By Alson S. Inaba, M.D.
An ordinary man sang for a stranger's life —and saved it by using a simple CPR technique I came up with to help more people save more lives.
Tom Maimone, 52, suddenly collapsed in a driveway in Delray, Fla., in April 2009. Tom Elowson, who came across Maimone's crumpled body, didn't hesitate to get involved. While other bystanders called 9-1-1, Elowson recognized that Maimone was in cardiac arrest, pushed hard and fast on Maimone's chest, and hummed a familiar tune:
Ah, ha, ha, ha, stayin' alive, stayin' alive. Ah, ha, ha, ha, stayin' alive.
Elowson had learned my technique from watching a demo on a morning news program. Why "Stayin' Alive"? We wanted to get the word out that pushing hard and fast on the center on the chest to the beat of the song the Bee Gees made famous in the 1970s classic movie "Saturday Night Fever" could give a victim of sudden cardiac arrest a fighting chance.
Paramedics arrived a few minutes later, and after a couple of shocks with an AED, Maimone regained consciousness. At the hospital, he received a stent for a blockage in his coronary artery. Soon after, he walked out of the hospital. Maimone says he got a new birthday that day, thanks to the heroic efforts of a stranger. I desperately wish more people knew how easy it is to give people that second chance at life. Watch an animation of a stent.
Cardiac arrest, the abrupt loss of heart function, happens more often than you probably think. If you see someone who is unresponsive and not breathing normally, just calling 9-1-1 and waiting for help isn't enough. By the time paramedics arrive, the chance of survival is often zero. The victim will probably die or only survive with severe brain damage.
The Stayin' Alive CPR technique came to life because I needed a way to emphasize the importance of CPR and early AED use to my students. In a skit, a student suddenly collapsed — then a group of residents sporting dark glasses, gold chains and a boom box blaring "Stayin' Alive" rushed to perform CPR.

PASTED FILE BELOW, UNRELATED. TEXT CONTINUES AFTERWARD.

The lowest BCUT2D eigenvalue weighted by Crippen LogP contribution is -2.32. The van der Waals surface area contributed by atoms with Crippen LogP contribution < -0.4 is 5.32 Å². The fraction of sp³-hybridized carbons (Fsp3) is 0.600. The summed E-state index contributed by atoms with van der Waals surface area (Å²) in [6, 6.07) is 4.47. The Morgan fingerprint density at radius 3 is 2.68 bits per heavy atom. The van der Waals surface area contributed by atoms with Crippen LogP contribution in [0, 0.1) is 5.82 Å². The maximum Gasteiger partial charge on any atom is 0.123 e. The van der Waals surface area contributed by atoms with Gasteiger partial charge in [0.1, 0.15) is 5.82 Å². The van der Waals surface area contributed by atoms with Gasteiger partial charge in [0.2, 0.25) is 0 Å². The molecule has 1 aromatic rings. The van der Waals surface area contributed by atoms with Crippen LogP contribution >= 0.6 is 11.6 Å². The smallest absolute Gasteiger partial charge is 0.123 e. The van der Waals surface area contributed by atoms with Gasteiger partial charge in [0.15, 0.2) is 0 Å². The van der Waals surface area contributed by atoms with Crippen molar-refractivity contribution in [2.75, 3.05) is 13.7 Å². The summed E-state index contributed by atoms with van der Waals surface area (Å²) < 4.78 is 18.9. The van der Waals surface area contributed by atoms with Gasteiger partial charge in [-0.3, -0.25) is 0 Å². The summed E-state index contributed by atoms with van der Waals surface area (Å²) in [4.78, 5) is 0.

I realized the song had at least 100 beats per minute — the same rate the American Heart Association recommends for CPR chest compressions. This could be the perfect teaching tool!
Students practiced on manikins, and before long, they were humming and strutting and releasing their inner John Travolta. After the word started getting out, I was shocked to hear from people from around the world, including Elowson and Maimone. They've proven that you really can save someone's life with immediate bystander Hands-Only CPR. It can double or triple a victim's chance of survival from sudden cardiac arrest.
If you're unwilling or unable to do conventional CPR (which involves both chest compressions and rescue breaths), call 9-1-1 and push hard and fast in the center of the victim's chest at a rate of at least 100 compressions a minute. Sing "Stayin' Alive" (or have someone nearby do it) to help you stay on track.
If you have not been trained in conventional CPR, Hands-Only CPR can buy critical time until the paramedics arrive with an AED to shock the victim's heart into its normal rhythm. And it's the reason Tom Maimone is alive.
Remember: You're not going to make things worse by jumping in to help. The victim has already died. You can learn Hands-Only CPR by watching this one-minute video. It's simple. It saves lives. And you can do it. And that's something to sing about.
Alson S. Inaba, M.D., is division head of Pediatric Emergency Medicine at the Kapiolani Medical Center for Women & Children in Honolulu.
- Watch Ken Jeong's Hands-Only CPR video!
- Learn about different cardiac procedures and surgeries.
- What is heart disease?
- Heart attack or cardiac arrest? How are they different?
- Taking Care of Yourself After a Cardiac Event